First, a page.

A significant amount of players have taken a stab at playing in the NCAA only to find themselves soon returning to Canada. This was the situation for many such as Pasha Bains and Kyle Wilson who had a run in the NCAA, before coming back to the serenity of Vancouver’s Simon Fraser University. Bob Huggins, former coach of the University of Cincinnati Bearcats said it all when he told a Canadian recruiter that “(I am) there to coach basketball and produce a championship team, let the administrators worry about player academic eligibility.” The word former, cannot be underscored enough, as Cincinnati has produced amongst the worst percentages of graduate players in the NCAA.

Ro Russell, a long-time Toronto area recruiter and Director of Grassroots Canada Basketball, offers this analogy: “For many high school stars, it’s an economic situation. Players are willing to trade off the minutes for the sake of free education. They don’t want to see their parents take out loans and bury themselves in debt to play at the Canadian university level. Some Canadian schools like Brandon and Cape Breton have been creative with their recruiting and tuition. N’Kruma Hylton usually worked summer camps to offset his costs while playing with the Capers while Brandon has a storied history of recruiting under legendary former coach, Jerry Hemmings”.

Legendary high school coach and former Toronto Raptors Community Relations Manager Al Quance, is a proponent of Canadian content. “Keep the kids at home; however, the issue of academic standing does come into the equation. Many are funnelled through the prep school system in the States which feeds D1, 2 and 3. The high schools are not doing enough to meet academic requirements of Canadian post-secondary education – we’re not producing a quality product. Basketball players are attempting to research for consistent sources of information and there have been attempts by Basketball Ontario and the Toronto Raptors to address this issue; however, it’s never come to fruition as a difference in philosophies and mandates has emanated from the Toronto Raptors front office”.

Kevin Kloostra, a 6-4 swingman, has decided to transfer to the University of Windsor and play with coach Chris Oliver’s Lancers. Kloostra, from Chatham, Ontario played last season at Casper College in Wyoming where he led the region in scoring with 21.4 points per game and was named an all-star. Academics, good schedule (including NCAA competition) and being close to home were contributing factors in his decision.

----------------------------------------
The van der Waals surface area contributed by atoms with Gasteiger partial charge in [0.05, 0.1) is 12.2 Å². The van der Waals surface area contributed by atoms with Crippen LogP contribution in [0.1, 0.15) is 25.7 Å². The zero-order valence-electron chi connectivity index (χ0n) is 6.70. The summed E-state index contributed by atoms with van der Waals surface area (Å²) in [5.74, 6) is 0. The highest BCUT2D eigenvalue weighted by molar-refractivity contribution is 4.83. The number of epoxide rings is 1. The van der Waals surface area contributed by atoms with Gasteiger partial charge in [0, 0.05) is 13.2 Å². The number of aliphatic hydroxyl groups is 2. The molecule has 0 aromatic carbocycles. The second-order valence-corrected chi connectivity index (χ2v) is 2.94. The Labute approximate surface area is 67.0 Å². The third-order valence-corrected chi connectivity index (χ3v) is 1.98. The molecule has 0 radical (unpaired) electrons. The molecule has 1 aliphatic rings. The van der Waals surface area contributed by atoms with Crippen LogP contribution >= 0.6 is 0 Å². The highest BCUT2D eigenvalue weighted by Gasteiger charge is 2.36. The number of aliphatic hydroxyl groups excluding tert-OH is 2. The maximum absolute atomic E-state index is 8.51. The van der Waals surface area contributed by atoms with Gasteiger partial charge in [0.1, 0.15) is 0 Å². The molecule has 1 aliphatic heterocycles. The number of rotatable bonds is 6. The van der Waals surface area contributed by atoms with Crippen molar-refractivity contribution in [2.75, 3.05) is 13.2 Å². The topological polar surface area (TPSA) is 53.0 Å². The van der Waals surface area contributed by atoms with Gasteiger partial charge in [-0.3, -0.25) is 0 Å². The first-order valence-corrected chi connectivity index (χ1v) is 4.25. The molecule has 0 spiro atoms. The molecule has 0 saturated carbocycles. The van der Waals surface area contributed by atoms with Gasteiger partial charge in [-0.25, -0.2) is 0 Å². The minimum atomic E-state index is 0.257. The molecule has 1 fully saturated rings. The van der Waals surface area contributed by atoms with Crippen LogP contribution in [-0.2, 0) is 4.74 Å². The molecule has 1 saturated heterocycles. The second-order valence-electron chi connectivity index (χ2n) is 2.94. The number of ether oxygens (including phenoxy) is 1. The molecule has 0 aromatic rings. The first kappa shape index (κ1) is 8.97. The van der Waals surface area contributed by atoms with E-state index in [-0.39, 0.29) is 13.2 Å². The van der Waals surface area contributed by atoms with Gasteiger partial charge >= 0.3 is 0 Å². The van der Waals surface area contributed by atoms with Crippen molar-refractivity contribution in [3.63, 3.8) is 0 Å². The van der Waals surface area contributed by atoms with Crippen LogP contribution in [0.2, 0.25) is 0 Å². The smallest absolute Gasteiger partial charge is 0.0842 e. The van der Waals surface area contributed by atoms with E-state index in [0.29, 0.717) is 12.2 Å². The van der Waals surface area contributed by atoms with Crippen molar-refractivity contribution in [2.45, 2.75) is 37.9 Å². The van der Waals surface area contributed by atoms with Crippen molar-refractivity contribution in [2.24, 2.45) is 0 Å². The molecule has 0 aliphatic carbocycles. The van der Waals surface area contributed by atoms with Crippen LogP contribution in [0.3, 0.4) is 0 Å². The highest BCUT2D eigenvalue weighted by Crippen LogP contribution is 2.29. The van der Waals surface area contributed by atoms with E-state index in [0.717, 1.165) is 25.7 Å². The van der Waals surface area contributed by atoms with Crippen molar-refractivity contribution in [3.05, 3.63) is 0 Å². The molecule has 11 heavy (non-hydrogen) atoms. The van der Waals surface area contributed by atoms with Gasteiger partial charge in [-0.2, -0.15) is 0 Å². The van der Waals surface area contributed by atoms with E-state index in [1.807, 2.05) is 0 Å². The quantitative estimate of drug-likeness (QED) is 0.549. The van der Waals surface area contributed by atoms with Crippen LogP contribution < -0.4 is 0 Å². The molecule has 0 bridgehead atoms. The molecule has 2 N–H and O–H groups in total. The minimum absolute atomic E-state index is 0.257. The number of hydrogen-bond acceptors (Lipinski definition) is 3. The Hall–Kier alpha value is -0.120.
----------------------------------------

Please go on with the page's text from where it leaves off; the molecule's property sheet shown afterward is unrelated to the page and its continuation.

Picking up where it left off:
Mike Katz, men’s basketball coach at the University of Toronto and a former National Team coach offers this million dollar question, “Where are they going? Many parents, coaches and advisers don’t understand or have a perspective of the scholarship issue”. The father of McMaster star Ben Katz, informs players looking for an ideal situation including the economic factor, to look at Ontario schools. “For the first time, merit-based scholarships are being awarded starting in the player’s second year. The criteria includes maintaining a B average and other certain academic standards. The coach will obviously have an influence on who in his line-up will be awarded these prestigious sums of money. The difference comes down to scholarship money”.

University of Victoria coach, Craig Beaucamp, thinks the U.S. scholarship issue is a lot about perception and glamour.” UVic has always sold its program on playing significant roles and a quality education, something not always available to scholarship athletes in the States”. The Vikings came away with a win and a loss last year against Creighton, a top 20 D1 school from the year before, and Kansas State, respectively. The upcoming season includes a tour of Brigham Young, Weber State and Colorado State. “We can compete with the lower half of NCAA Division One schools”.

Over the years, we have seen many stars come back from the Promised Land with disappointment. Eric Hammond, John Karpis, Roger Rollocks, Chaka Harris and Dan Eves are a courtful of players that come to mind to the many basketball junkies north of the border. Yet many will continue to be drawn towards U.S. schools, instead of exploring post-secondary options at home in Canada as they watch the minutes logged by players like Kingsley Costain at Pepperdine, Andrew Carpenter at Denver and Jermaine Bucknor at Richmond. The spotlight, TV cameras, and free education can all attract players to the U.S.; unfortunately, it’s not always sufficient to keep them.